Projects > Studies
and Information About York's Rivers, Maine > Salt Marshes
and Tidal Restrictions
York River's approximately 400 acres of salt marsh form valuable
wildlife habitat, and represent about 10% of the salt marsh
in York County. Salt marsh ecosystems are among the
most productive in the world. Marshes themselves face
little threat of development because they are regularly inundated
by the tides. However, they are impacted by nearby development
of uplands, and may be further degraded when fill is used
to make a marsh buildable, either for a road, railroad, or
roads or railroads cross the salt marsh, they restrict the
tidal flow across the marsh. Because the salt marsh relies
on regular cycles of inundation by salt water, restricted
flow can result in degradation of the marshes. Often, invasive
species such as phragmites become prevalent.
are two types of tidal restrictions: Bridges and culverts across
the river or creek channel are restrictive if the size is not
large enough. Also, causeways restrict the flow ideally, a causeway
would have a series of culverts under the entire length of the
has been no formal study of tidal restrictions on the York River
or of the health of the salt marshes.
with Brad Sterl (retired) of Department of Marine Resources.
Interviewed Dec. 1999.
his estimation, the worst tidal restriction is at Cooks Bridge
(Rt. 91), where the road crosses the marsh. Upstream, a large
area of marsh is affected. Prior to the 1960s, there was a
bridge across the channel, which he remembers to be 26'. In
the 1960s, the bridge was replaced by 2 culverts, which do
not allow for sufficient water flow, and which are placed
too high in the road bed, so that they also restrict fish
passage. Although there are other restrictions, he believes
this is the worst one.
believes that Smelt Brook's bridge is big enough so that it
does not restrict tidal flow. There
was a tidal mill on Dolly Gordon Brook; the remains of this
mill may restrict flow.
Brad Sterl in Ogunquit.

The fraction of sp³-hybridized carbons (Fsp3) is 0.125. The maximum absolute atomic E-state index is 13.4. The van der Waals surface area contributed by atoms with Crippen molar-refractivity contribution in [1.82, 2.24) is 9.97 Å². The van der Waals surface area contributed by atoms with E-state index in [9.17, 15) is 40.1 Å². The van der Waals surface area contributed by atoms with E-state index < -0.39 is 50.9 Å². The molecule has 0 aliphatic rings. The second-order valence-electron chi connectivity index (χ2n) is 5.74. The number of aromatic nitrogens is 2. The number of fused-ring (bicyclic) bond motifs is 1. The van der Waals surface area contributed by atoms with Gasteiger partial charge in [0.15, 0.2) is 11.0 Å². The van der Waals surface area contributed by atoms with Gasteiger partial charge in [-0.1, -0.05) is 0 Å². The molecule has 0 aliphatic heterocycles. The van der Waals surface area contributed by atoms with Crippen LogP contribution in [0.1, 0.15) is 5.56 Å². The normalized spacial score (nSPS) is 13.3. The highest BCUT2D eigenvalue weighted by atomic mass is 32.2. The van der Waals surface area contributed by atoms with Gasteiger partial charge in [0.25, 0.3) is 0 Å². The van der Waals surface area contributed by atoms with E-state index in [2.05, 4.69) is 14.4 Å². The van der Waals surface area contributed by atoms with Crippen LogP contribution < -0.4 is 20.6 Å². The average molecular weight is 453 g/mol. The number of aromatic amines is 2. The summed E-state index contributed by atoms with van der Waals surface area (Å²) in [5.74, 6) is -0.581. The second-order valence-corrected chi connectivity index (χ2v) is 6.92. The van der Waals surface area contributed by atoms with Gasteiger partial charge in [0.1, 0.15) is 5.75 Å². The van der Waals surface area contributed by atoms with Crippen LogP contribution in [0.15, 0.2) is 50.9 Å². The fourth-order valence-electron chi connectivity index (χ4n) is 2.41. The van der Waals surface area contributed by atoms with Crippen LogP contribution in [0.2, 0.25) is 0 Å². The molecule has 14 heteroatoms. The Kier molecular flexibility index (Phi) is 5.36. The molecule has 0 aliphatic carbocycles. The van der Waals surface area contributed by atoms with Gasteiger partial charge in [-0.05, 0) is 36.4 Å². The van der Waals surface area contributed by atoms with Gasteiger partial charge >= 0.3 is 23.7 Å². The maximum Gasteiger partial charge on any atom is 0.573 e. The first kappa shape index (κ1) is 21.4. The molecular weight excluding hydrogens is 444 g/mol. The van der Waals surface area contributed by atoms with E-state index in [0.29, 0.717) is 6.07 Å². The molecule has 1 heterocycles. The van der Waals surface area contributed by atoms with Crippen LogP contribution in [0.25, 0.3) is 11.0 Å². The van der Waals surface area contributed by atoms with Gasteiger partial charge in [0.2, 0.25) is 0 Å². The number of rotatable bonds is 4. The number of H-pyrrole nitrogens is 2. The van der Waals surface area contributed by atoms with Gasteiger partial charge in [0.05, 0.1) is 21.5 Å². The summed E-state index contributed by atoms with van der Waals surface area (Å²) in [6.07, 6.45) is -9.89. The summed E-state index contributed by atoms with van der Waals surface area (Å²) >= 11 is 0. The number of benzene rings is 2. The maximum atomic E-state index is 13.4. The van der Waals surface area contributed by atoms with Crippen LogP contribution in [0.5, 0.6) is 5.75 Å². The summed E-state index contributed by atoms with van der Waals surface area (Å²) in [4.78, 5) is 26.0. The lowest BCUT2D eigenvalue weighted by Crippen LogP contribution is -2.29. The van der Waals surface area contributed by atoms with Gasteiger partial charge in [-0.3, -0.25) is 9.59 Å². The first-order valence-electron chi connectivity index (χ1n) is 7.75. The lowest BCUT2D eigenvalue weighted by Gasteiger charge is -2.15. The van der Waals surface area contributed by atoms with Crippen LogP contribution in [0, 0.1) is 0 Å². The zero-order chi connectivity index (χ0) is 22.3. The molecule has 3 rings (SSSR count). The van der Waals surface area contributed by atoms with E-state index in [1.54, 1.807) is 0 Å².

on the Lower Barrels Millpond, Becka Roolf. Dec. 1999.
a trip to the Wiggly Bridge, she observed that the Lower Barrells
Millpond was ringed with Phragmites, an invasive species to
saltmarshes. The other visible portions of the York River
had very little or no Phragmites. The causeway with the
Wiggly Bridge is clearly restrictive, and in fact causes a rapid
to be formed during tide changes.
culvert where Rt. 91 crosses Cider Hill Creek also appears to be
placed too high.
Rivers & Trails Program, AMC/National Park Service. 207-725-5028.
a volunteer-based method for determining how restrictive a tidal
crossing is. This handbook is available in its entirety on the Internet,
or in hard copy for $5. The Maine Audubon Society (Rob Bryan) has
also used this method on Scarborough Marsh, in 1999. This is a method
that could be used by the York Rivers Association.
Parker River Clean
Water Association. 978-462-2551.
an overview of tidal marshes, tips on mapping tidal marshes, and
an evaluation system that emphasizes ecology, habitat, and aesthetics.
The section on restoration projects and improving educational/recreational
opportunities is very short, emphasizes common sense, and presents
contact information for relevant state and federal agencies, without
getting into any details what might be involved in restoring a
marsh. Whereas the Parker River guide, above, concentrates
on a fairly technical assessment of one specific type of tidal
marsh degredation, the MAS book is much broader.
Maine Audubon Society, 207-781-6180.
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